Everyone’s heard of “The Rock:” the infamous maximum-security prison that operated from 1934 to 1963 on a tiny, harsh, rugged island in San Francisco Bay: Alcatraz.
The Rock has spawned movies, books, and folk heroes: “Escape from Alcatraz;” the “Birdman of Alcatraz,” Robert Stroud. Al Capone was incarcerated here, as were such notorious criminals as George “Machine Gun” Kelly, Alvin “Creepy” Karpis, Roy Gardner, and Frank Lee Morris.
But the rich and varied history of Alcatraz extends far beyond its site as a penitentiary. It was used in the 1850s as a military fort. Its lighthouse, still in operation today, was the first on the West Coast. In 1969 Indigenous activists occupied Alcatraz for 19 months. They hung a portrait of Geronimo over the fireplace mantel in the old Penitentiary Warden’s mansion and held tribal meetings around the hearth.
Today it’s known as an important bird-nesting locale as well as for the historic Alcatraz Gardens.
The Alcatraz facilities are now managed by the National Park Service as part of Golden Gate National Recreation Area. The round-trip ferry ticket for the 1.25-mile ride will set you back $45.25, but that includes any number of tours, including a general orientation tour of the island, a self-guided walking tour of the prison and, depending on the day, bird-watching tours and garden tours. There’s also a Night Cruise ($56.30) and a Behind the Scenes Tour ($101.30).
Major stop-off points include the Dock, the Barracks Apartments, the Guardhouse and Sally Port, the Post Exchange and Officers’ Club, the Military Schoolhouse, the Cellhouse, the Lighthouse and the Warden’s Mansion.
Completely apart from the history, you could spend hours simply drinking in the beauty of the island, the old moss-covered buildings, the beautifully landscaped winding walkways, the 360-degree views, the sea air, the flowers, and the birds.
Birds nesting on the island include three species of cormorant, the Black-crowned Night-Heron and the Snowy Egret. Everywhere you look, a lone Western Seagull has staked out a spot among the ice plant, or in a rock crevice, or atop a ledge, and sits serenely gazing out at nothing in particular.
My friend and I observed one such gull who had apparently decided to build a nest beneath a stone bench overlooking the bay. She (or possibly he: both sexes gather material, build the nest, and incubate the eggs) leisurely ambled across a paved area and deposited a mouthful of grass and twigs onto a growing pile, then settled down on top for a few seconds, scooching this way and that, the way you or I might test a mattress for softness. Nah, needs more, the bird decided, and wandered back into the underbrush for more supplies.
The prison is predictably grim, especially the isolation block and The Hole. Some of the more desperate inmates leaned psychopath, but many others were caught in a brutal system that was designed to break the prisoner, not to reform or rehabilitate him. Convicted murderer Stroud, by some accounts a genius, had been allowed to keep and study birds at Leavenworth, but was forbidden to do so during his 17 years of incarceration at The Rock — much of it in solitary confinement — making his nickname “The Birdman of Alcatraz” a major misnomer.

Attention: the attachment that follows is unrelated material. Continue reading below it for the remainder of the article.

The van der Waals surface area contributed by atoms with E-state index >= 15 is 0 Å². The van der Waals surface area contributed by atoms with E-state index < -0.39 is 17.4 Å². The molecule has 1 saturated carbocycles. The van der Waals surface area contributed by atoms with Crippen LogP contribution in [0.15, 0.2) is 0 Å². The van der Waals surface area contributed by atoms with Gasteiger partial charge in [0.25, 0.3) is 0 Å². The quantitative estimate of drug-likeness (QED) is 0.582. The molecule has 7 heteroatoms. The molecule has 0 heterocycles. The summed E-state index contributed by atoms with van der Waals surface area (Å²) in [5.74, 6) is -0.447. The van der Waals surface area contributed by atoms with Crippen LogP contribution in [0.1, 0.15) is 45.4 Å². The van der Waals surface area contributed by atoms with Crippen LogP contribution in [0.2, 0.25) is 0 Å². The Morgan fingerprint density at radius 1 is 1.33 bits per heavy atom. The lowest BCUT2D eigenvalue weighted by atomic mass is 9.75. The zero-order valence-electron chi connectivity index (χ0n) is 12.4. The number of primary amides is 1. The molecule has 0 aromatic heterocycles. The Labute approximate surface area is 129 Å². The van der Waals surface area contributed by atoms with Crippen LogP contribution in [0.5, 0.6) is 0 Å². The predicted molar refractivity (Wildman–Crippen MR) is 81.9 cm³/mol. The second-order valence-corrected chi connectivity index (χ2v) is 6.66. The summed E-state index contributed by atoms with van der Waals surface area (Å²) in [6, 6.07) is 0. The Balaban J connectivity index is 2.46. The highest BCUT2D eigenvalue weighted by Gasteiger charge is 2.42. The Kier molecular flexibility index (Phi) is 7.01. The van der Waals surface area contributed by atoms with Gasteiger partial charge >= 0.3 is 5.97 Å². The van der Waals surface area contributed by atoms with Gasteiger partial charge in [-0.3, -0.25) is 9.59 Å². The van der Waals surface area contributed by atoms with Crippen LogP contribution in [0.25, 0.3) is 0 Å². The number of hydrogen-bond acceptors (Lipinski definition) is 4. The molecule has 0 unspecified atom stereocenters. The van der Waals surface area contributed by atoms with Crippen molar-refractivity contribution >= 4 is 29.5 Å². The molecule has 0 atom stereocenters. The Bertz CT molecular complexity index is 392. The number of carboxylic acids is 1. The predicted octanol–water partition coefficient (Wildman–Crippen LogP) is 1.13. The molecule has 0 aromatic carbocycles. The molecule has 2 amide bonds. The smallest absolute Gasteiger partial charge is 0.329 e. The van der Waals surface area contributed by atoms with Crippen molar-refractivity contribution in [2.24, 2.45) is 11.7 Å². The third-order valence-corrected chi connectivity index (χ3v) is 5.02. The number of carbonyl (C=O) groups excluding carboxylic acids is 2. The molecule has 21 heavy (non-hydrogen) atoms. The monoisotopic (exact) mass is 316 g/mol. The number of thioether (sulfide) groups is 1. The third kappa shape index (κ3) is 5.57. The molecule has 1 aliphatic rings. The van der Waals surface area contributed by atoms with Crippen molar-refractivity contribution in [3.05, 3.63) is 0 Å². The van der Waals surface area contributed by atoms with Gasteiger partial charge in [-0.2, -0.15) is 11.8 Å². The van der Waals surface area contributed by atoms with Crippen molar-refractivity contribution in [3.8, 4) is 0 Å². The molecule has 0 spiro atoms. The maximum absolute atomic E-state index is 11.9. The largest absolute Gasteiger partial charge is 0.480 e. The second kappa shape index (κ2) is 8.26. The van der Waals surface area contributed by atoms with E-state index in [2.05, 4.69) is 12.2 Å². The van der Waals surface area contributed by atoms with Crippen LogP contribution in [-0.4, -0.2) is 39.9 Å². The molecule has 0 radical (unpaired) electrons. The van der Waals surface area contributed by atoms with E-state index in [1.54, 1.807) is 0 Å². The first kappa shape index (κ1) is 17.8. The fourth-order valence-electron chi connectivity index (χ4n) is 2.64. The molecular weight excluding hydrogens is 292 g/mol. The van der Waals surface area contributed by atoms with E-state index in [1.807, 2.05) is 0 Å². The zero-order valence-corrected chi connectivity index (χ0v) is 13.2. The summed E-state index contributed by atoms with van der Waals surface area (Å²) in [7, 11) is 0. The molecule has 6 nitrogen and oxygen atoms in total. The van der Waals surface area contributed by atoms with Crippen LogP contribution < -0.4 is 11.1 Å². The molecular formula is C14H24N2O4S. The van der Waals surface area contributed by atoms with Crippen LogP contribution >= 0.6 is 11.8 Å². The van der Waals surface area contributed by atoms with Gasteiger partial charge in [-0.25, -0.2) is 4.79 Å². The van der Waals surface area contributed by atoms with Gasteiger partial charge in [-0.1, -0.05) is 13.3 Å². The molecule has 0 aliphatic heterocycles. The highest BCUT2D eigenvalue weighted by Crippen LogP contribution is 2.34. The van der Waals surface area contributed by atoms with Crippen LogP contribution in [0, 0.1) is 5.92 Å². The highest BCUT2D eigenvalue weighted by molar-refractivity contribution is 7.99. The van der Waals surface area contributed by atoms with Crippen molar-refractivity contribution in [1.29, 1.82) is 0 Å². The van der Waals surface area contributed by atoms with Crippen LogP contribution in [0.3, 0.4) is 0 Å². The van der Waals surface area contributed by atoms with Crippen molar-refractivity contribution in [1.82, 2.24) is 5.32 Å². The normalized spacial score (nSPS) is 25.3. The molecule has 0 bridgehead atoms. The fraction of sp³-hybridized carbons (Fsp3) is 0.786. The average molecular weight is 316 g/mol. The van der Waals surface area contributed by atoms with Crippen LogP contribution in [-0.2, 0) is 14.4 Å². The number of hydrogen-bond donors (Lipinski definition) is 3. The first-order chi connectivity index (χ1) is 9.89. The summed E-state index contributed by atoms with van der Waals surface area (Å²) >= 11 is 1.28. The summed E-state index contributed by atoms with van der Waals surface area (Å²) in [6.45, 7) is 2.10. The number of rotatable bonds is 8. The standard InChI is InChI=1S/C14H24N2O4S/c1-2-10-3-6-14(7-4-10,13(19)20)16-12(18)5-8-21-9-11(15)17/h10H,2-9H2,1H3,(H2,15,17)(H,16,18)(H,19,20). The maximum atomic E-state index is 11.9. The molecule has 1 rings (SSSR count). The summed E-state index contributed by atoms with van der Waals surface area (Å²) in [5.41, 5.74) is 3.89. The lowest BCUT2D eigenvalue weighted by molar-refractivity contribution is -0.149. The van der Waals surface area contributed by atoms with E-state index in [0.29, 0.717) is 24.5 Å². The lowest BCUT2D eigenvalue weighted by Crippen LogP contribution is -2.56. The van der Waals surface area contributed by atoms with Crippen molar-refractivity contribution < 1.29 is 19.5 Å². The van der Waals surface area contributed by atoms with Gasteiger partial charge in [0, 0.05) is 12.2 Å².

Good-behavior inmates could check books out of the prison library, subscribe to magazines, and listen to the radio. Many played bridge or chess. For 2 1/2 hours each day, the men had access to the rec yard. But the wind coming off the bay made for fierce cold, and in its heyday, Alcatraz — housing as it did “problem” prisoners, serial killers, and crime syndicate kingpins — was by all accounts one of the harshest maximum-security prisons in the U.S. Thirty-six prisoners tried 14 separate escapes, none verified as successful.
The gardens are spectacular. Officers’ families and staff began digging borders and planting terraces even before the maximum-security prisoners arrived. Images taken as far back as 1870 show a formal Victorian garden in resplendent bloom. When the Bureau of Prisons arrived in 1933, Fred Reichel, the warden’s secretary, began caring for the gardens himself, collecting plants from around the world and training certain inmates.
One, Elliott Michener, wrote to the warden after his release, “For the first time I’m learning how much better one can do living honestly than by, say, counterfeiting! We have cars and a fat bank account. … And we have a favor to ask: will you send us a bush of our old ‘Gardener’ rose?”
For four decades after the penitentiary closed, the gardens were abandoned. That so many plants survived the harsh climate and barren soil seems a metaphor for the inmates who served out their terms and went on to lead productive, useful lives after their release.
Starting in 2005, the Garden Conservancy and its affiliates began installing sustainable, substitute plants, similar in type and scale to those in historic photographs, for those that had been lost. Today more than 230 ornamental species survive: huge old-growth stands of pride-of-madeira, agaves, iris, nasturtium, California poppies, fuchsia, heliotrope, calla lilies, and lavender. A rare French rose previously considered extinct, the “Bardou Job,” or “The Alcatraz Rose,” was found growing on Alcatraz in 1990.
Today, the Golden Gate National Parks Conservancy’s staff work with volunteer gardeners to maintain the historic gardens. One day “The Rock” will sink back into the sea. May the flowers first broadcast their seeds. May the gulls remain.